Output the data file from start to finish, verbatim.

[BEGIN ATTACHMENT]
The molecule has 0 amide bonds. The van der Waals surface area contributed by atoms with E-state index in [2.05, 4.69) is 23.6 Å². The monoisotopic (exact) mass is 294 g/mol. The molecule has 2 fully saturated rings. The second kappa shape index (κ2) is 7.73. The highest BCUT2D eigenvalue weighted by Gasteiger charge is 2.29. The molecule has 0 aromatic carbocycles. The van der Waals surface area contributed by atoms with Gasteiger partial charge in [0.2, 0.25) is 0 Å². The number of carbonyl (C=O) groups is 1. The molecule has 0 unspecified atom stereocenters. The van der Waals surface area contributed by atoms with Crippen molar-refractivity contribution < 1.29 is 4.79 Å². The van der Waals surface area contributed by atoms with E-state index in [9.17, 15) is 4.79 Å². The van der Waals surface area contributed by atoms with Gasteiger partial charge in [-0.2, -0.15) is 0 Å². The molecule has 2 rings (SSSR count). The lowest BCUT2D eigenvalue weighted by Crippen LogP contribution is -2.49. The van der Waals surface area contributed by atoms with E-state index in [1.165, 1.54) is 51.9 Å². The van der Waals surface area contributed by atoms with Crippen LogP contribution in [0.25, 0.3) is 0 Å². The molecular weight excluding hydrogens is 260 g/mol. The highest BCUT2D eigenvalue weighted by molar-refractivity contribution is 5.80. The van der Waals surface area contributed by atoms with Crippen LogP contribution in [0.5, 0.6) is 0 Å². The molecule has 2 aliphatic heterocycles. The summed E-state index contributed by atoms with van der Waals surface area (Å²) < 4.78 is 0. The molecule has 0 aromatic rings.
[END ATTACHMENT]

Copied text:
The molecule has 0 amide bonds. The van der Waals surface area contributed by atoms with E-state index in [2.05, 4.69) is 23.6 Å². The monoisotopic (exact) mass is 294 g/mol. The molecule has 2 fully saturated rings. The second kappa shape index (κ2) is 7.73. The highest BCUT2D eigenvalue weighted by Gasteiger charge is 2.29. The molecule has 0 aromatic carbocycles. The van der Waals surface area contributed by atoms with Gasteiger partial charge in [0.2, 0.25) is 0 Å². The number of carbonyl (C=O) groups is 1. The molecule has 0 unspecified atom stereocenters. The van der Waals surface area contributed by atoms with Crippen molar-refractivity contribution < 1.29 is 4.79 Å². The van der Waals surface area contributed by atoms with E-state index in [9.17, 15) is 4.79 Å². The van der Waals surface area contributed by atoms with Gasteiger partial charge in [-0.2, -0.15) is 0 Å². The molecule has 2 rings (SSSR count). The lowest BCUT2D eigenvalue weighted by Crippen LogP contribution is -2.49. The van der Waals surface area contributed by atoms with E-state index in [1.165, 1.54) is 51.9 Å². The van der Waals surface area contributed by atoms with Crippen LogP contribution in [0.25, 0.3) is 0 Å². The molecular weight excluding hydrogens is 260 g/mol. The highest BCUT2D eigenvalue weighted by molar-refractivity contribution is 5.80. The van der Waals surface area contributed by atoms with Crippen LogP contribution in [0.5, 0.6) is 0 Å². The molecule has 2 aliphatic heterocycles. The summed E-state index contributed by atoms with van der Waals surface area (Å²) < 4.78 is 0. The molecule has 0 aromatic rings.